ANKARA (Reuters) - Turkey’s government sought parliamentary approval to boost the powers of the secret service on Thursday, a move seen by Prime Minister Tayyip Erdogan’s critics as a bid to tighten his grip on the apparatus of state as he wages a bitter power struggle.
Control of the NATO member’s security apparatus goes to the heart of a feud between Erdogan and Islamic cleric Fethullah Gulen, a former ally based in the United States whose network of followers wields influence in the police and judiciary.
Erdogan accuses Gulen’s Hizmet (“Service”) network of orchestrating a plot to unseat him, tapping thousands of phones, including his own, over years and using leaked recordings to unleash corruption allegations against his inner circle in the run-up to a series of elections. Gulen denies involvement.
According to an initial draft, seen by Reuters, proposals before parliament include giving the National Intelligence Organisation (MIT) more scope for eavesdropping and foreign operations, as well as greater immunity from prosecution for top agents.
The MIT is run by Hakan Fidan, one of Erdogan’s closest confidantes, who was himself the subject of an inquiry in February 2012 seen by the prime minister’s circle as a challenge to his authority from a Gulen-influenced judiciary.
Deputy Prime Minister Besir Atalay said the priority was to update existing laws which were decades out of date and to bring Turkey’s spy agency in line with international peers.
“As with Western examples, the aim is to make the legislation more transparent and bestow the agency with a greater range of options,” he told parliament.
“With this draft law, the MIT’s activities regarding foreign security, national defence, the struggle against terrorism, counter-intelligence and cyber crime will be intensified.”
Erdogan’s AK party has a large majority in parliament.
Erdogan’s response to the corruption inquiry - purging thousands of officers from the police force and reassigning hundreds of prosecutors and judges - has raised concern in Western capitals, including Brussels, which fears the EU candidate nation is moving further away from European norms.
“Events over the past three months have cast doubt on Turkey’s commitment to European values and standards,” EU enlargement commissioner Stefan Fuele said, citing tightened control of the judiciary and “massive transfers” of police and prosecutors as part of Erdogan’s purging of the bodies.
Erdogan’s aides says such criticism underestimates the level of threat to national security from what they describe as a “parallel state” seeking to sabotage his government and thwart his ambition to stand in presidential elections in August.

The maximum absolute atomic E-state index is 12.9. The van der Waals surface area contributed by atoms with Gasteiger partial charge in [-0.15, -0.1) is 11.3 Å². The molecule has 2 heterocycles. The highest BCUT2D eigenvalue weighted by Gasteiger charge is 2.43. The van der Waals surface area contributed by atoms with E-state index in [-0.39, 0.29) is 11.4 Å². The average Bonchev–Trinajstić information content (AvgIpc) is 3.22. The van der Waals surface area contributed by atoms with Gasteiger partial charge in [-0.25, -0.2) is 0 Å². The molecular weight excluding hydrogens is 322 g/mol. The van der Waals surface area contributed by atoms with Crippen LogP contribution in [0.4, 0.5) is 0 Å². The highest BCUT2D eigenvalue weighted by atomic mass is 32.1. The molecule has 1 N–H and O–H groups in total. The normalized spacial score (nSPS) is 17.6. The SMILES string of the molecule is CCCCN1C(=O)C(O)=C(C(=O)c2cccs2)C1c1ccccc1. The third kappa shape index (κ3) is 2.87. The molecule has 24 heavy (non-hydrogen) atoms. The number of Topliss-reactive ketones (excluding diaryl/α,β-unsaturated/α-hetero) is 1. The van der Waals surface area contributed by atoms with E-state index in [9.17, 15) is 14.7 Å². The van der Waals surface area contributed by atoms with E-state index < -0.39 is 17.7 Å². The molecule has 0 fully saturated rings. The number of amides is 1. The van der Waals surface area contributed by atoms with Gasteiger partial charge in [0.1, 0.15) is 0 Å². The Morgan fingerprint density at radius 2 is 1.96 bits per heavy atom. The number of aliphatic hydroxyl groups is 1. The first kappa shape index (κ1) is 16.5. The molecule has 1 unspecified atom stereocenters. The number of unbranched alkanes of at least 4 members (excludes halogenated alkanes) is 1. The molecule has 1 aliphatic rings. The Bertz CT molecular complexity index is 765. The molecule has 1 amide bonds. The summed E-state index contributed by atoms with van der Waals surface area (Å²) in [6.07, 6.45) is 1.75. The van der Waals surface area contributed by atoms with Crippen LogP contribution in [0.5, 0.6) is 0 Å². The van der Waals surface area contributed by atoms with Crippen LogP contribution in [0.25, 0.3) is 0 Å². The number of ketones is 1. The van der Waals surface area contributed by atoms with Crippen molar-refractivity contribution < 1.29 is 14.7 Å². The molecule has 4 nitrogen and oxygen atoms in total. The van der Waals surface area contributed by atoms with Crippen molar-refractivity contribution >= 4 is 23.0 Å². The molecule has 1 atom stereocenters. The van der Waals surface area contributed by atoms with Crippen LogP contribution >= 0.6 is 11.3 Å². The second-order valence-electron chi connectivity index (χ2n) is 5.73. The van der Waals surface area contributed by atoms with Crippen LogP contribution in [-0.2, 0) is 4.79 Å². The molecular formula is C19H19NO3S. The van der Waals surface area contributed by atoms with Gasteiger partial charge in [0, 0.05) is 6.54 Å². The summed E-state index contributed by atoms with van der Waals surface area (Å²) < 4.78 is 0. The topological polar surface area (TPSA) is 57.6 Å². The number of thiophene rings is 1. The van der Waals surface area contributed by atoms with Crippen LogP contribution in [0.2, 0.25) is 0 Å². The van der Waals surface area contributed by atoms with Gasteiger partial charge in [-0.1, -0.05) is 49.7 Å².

The latest of the leaked recordings, posted on YouTube days ahead of March 30 local polls which were seen as a referendum on Erdogan’s rule, was of a meeting between Fidan, Foreign Minister Ahmet Davutoglu and the deputy head of the armed forces discussing a possible military operation in Syria.
It was by far the most damaging security leak in the months-old scandal and access to YouTube has been blocked since then. The BTK telecoms regulator said on Thursday it would not end the ban despite court rulings that it should do so.
Declaring victory after his AK Party dominated the electoral map in the municipal polls despite the corruption scandal, Erdogan said he would “enter the lair” of enemies who accused him of graft and leaked state secrets.
Senior officials have said Turkey will launch a criminal investigation into the alleged “parallel state” backed by Gulen, a crackdown likely to be led by the MIT. Nine police officers were detained in the southern city of Adana on Wednesday in connection with an inquiry into wiretapping, local media said.
“If the (Gulen) movement is very well represented in the police and the judiciary, you have to have someone to go after them, and it seems it will be the MIT, that seems to be the logic behind this,” said Svante Cornell, Turkey expert at the Johns Hopkins School of Advanced International Studies.
The draft bill, which could be amended during debate, seeks to impose strict jail terms for the publication of leaked classified documents and protect the intelligence chief from prosecution by all but the country’s highest court of appeal.
“This law is equipping MIT with authorities it should not have in a state of law. These authorities will turn Turkey into an intelligence state,” said Sezgin Tanrikulu, a deputy from the main opposition CHP party.
“Under this law, it will become impossible to launch inquiries into all illegal activities conducted by MIT in the past and the future,” he told a news conference, citing controversy over the agency’s recent alleged role in blocking an investigation into shipments of supplies to Syria.
Local media said the MIT had intervened to prevent gendarmerie officers from searching trucks in the southern province of Adana in January which prosecutors suspected of carrying weapons to Syrian rebel groups.
The MIT has not commented on the reports but government officials have said the trucks were carrying aid.
The agency has played a critical role in peace talks with Kurdish militants, an effort to end an insurgency in Turkey’s southeast which has cost 40,000 lives over three decades and hobbled the development of one of its poorest regions.
“The role it played in running the Kurdish peace process gave Erdogan and the MIT some credibility with Western allies,” said the John Hopkins School’s Cornell. “What you’ve seen is that with Syria policy, MIT has played a very significant role, and a very murky role. In general there has been increasing concern about the role MIT has been playing.”
Additional reporting by Orhan Coskun in Ankara, Daren Butler in Istanbul, Adrian Croft in Brussels; Writing by Nick Tattersall; editing by Ralph Boulton